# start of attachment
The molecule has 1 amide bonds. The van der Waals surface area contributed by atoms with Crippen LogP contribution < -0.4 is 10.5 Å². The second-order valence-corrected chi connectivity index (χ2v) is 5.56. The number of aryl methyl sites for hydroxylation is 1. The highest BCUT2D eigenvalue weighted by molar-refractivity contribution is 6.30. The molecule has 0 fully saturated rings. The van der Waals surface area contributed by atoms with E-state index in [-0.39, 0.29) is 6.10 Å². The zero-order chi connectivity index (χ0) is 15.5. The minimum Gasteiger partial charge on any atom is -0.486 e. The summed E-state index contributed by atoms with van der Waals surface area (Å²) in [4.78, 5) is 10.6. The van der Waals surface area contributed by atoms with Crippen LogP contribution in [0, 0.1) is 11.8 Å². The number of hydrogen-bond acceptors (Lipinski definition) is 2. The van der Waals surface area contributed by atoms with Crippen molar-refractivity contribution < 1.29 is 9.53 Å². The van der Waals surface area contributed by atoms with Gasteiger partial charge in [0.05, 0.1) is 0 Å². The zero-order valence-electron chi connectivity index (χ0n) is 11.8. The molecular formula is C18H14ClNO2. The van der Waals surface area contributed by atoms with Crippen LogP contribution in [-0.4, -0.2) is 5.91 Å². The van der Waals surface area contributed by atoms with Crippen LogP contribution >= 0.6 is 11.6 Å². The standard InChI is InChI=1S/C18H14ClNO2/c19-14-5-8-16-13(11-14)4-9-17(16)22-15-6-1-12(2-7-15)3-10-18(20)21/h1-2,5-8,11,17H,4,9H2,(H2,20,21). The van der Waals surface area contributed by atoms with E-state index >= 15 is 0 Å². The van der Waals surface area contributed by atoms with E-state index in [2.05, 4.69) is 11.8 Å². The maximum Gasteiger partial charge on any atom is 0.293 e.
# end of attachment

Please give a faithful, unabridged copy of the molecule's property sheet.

The molecule has 1 amide bonds. The van der Waals surface area contributed by atoms with Crippen LogP contribution < -0.4 is 10.5 Å². The second-order valence-corrected chi connectivity index (χ2v) is 5.56. The number of aryl methyl sites for hydroxylation is 1. The highest BCUT2D eigenvalue weighted by molar-refractivity contribution is 6.30. The molecule has 0 fully saturated rings. The van der Waals surface area contributed by atoms with E-state index in [-0.39, 0.29) is 6.10 Å². The zero-order chi connectivity index (χ0) is 15.5. The minimum Gasteiger partial charge on any atom is -0.486 e. The summed E-state index contributed by atoms with van der Waals surface area (Å²) in [4.78, 5) is 10.6. The van der Waals surface area contributed by atoms with Crippen LogP contribution in [0, 0.1) is 11.8 Å². The number of hydrogen-bond acceptors (Lipinski definition) is 2. The van der Waals surface area contributed by atoms with Crippen molar-refractivity contribution < 1.29 is 9.53 Å². The van der Waals surface area contributed by atoms with Gasteiger partial charge in [0.05, 0.1) is 0 Å². The zero-order valence-electron chi connectivity index (χ0n) is 11.8. The molecular formula is C18H14ClNO2. The van der Waals surface area contributed by atoms with Crippen LogP contribution in [-0.4, -0.2) is 5.91 Å². The van der Waals surface area contributed by atoms with Crippen LogP contribution >= 0.6 is 11.6 Å². The standard InChI is InChI=1S/C18H14ClNO2/c19-14-5-8-16-13(11-14)4-9-17(16)22-15-6-1-12(2-7-15)3-10-18(20)21/h1-2,5-8,11,17H,4,9H2,(H2,20,21). The van der Waals surface area contributed by atoms with E-state index >= 15 is 0 Å². The van der Waals surface area contributed by atoms with E-state index in [2.05, 4.69) is 11.8 Å². The maximum Gasteiger partial charge on any atom is 0.293 e.